When I started my Master of Health Science in Nutrition Communication at Ryerson in 2007, I was a Registered Dietitian with work experience. I had the option to do a practicum or course work, but I chose the Major Research Project (MRP) because I thought it would challenge me the most. I figured that since I’d left a full-time job (and a full-time income!) I wanted to have a ‘go hard or go home’ attitude and I knew that an MRP was the furthest outside of my comfort zone.
The project I embarked on with two supervisors was, “Knowledge of Antioxidants and Breast Cancer Risk Among Women Attending Breast Cancer Risk Assessment Clinics” (1). While I expected to gain useful experience and knowledge on research and the subject matter, looking back 10 years later, I can highlight three key, unexpected benefits I gained through my MRP that helped me build my career profile:
1. Budget and People Management
To conduct my research, I was awarded funding from the Canadian Cancer Society (CCS), which meant that I had a budget to manage and to be accountable for. Allocating, tracking and reporting back to the CCS was a new experience for me, and I hadn’t realized beforehand how many roles, in some part, require budgetary skills. I didn’t become a financial expert by any means, but I have been able to draw on this experience to manage budget lines as a project specialist and project manager.
I also did not anticipate that a research project would offer me my first management experience, however, the CCS grant allowed me to hire a team of senior students to support my work. From determining which roles a support team would play to conducting interviews and finally, managing the day-to-day activities of the hired team, I suddenly became a manager! In my subsequent professional roles, I built on this experience to manage contractors and administrative staff.
2. Survey and Interview Development
My MRP was qualitative and the principal data collection tool was an interview for which I developed open and closed-ended questions along with probes to elicit deeper responses from participants. Although I have not conducted qualitative research in a formal sense since my Master’s project, I’ve used my interview development skills in EVERY JOB I’ve had since graduation. I’ve applied these skills to conduct needs assessments, focus groups, and surveys with various groups of professional and members of the public.
3. Publication in a Peer-reviewed Journal
It hadn’t occurred to me that a one-year Master’s program could lead to a research paper published in a peer-reviewed journal. Of course, the project and publication didn’t all take place within a year, and I continued to work on the manuscript after graduating, but my research did get published! To date, I haven’t pursued a career in research but I have worked closely with nutrition researchers and because of my own experience I have a much greater understanding of (and respect for) their work and what is involved in taking research from an idea right through to sharing outcomes with the scientific community through publishing a paper.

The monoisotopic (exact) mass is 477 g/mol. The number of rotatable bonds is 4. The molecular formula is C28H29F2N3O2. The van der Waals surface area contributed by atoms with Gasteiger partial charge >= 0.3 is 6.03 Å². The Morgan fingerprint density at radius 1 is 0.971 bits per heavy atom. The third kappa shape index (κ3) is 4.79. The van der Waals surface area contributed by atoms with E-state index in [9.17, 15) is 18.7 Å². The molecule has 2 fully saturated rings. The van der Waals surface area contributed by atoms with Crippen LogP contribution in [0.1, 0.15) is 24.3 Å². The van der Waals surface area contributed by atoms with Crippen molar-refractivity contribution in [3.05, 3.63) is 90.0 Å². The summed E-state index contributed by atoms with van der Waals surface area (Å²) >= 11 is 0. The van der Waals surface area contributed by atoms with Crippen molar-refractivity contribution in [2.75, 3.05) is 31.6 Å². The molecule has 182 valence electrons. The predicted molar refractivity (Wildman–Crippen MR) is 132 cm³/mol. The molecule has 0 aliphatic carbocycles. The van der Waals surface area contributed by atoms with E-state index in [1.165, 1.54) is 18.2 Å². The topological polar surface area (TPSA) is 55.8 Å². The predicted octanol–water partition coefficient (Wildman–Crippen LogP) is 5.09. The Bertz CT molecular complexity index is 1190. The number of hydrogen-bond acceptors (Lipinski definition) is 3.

I’ve also been pleasantly surprised by how often this point on my resume comes up in job interviews. I’ve found that the hiring teams I’ve encountered see value in the style of writing that a peer-reviewed journal demands.
My Master’s level research project surprised me in the ways that it strengthened my career profile. Going outside of my comfort zone paid off!
P.S. Thank you to my research supervisors Judy Paisley PhD, RD and Marlene Greenberg MS, RD.
Burris, L., Paisley, J. and Greenberg, M. (2012). Knowledge of antioxidants and breast cancer risk among women attending breast cancer risk assessment clinics. Health Promotion Practice, 13 (1), 98-105 (Published online before print December 29, 2010, doi: 10.1177/1524839910370426).
Editor’s Note: It’s not uncommon to be uncomfortable doing something new and different either at work or school, especially if you’ve been in the same routine for some time. Can you share any experiences where you went outside your comfort zone?
Disclaimer: The opinions of the bloggers are their own. Dietitians of Canada encourages submissions and provides publishing support but does not guarantee the accuracy of the information provided. Please contact the writer directly for concerns or questions about the content.